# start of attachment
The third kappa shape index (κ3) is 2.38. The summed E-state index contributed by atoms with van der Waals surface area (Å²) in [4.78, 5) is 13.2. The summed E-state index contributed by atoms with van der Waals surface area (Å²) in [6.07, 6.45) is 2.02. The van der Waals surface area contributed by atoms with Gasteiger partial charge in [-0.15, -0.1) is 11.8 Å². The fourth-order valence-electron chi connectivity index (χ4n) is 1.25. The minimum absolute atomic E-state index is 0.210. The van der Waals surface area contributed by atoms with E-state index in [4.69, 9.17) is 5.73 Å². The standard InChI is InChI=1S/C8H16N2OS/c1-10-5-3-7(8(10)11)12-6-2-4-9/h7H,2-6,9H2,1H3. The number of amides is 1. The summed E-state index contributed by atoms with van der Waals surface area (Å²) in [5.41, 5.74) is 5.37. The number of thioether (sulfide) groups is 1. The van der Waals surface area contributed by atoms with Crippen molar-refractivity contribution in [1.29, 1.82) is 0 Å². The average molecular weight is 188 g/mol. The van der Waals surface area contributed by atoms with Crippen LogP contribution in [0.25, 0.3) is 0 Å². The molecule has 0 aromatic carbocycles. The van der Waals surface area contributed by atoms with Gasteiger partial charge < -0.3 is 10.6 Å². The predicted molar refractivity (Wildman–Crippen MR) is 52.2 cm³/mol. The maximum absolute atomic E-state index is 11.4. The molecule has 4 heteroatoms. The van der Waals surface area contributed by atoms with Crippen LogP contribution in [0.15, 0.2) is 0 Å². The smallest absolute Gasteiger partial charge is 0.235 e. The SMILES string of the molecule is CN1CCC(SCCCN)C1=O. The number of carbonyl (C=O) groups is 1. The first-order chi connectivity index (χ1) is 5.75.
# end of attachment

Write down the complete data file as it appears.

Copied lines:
The third kappa shape index (κ3) is 2.38. The summed E-state index contributed by atoms with van der Waals surface area (Å²) in [4.78, 5) is 13.2. The summed E-state index contributed by atoms with van der Waals surface area (Å²) in [6.07, 6.45) is 2.02. The van der Waals surface area contributed by atoms with Gasteiger partial charge in [-0.15, -0.1) is 11.8 Å². The fourth-order valence-electron chi connectivity index (χ4n) is 1.25. The minimum absolute atomic E-state index is 0.210. The van der Waals surface area contributed by atoms with E-state index in [4.69, 9.17) is 5.73 Å². The standard InChI is InChI=1S/C8H16N2OS/c1-10-5-3-7(8(10)11)12-6-2-4-9/h7H,2-6,9H2,1H3. The number of amides is 1. The summed E-state index contributed by atoms with van der Waals surface area (Å²) in [5.41, 5.74) is 5.37. The number of thioether (sulfide) groups is 1. The van der Waals surface area contributed by atoms with Crippen molar-refractivity contribution in [1.29, 1.82) is 0 Å². The average molecular weight is 188 g/mol. The van der Waals surface area contributed by atoms with Crippen LogP contribution in [0.25, 0.3) is 0 Å². The molecule has 0 aromatic carbocycles. The van der Waals surface area contributed by atoms with Gasteiger partial charge < -0.3 is 10.6 Å². The predicted molar refractivity (Wildman–Crippen MR) is 52.2 cm³/mol. The maximum absolute atomic E-state index is 11.4. The molecule has 4 heteroatoms. The van der Waals surface area contributed by atoms with Crippen LogP contribution in [0.15, 0.2) is 0 Å². The smallest absolute Gasteiger partial charge is 0.235 e. The SMILES string of the molecule is CN1CCC(SCCCN)C1=O. The number of carbonyl (C=O) groups is 1. The first-order chi connectivity index (χ1) is 5.75.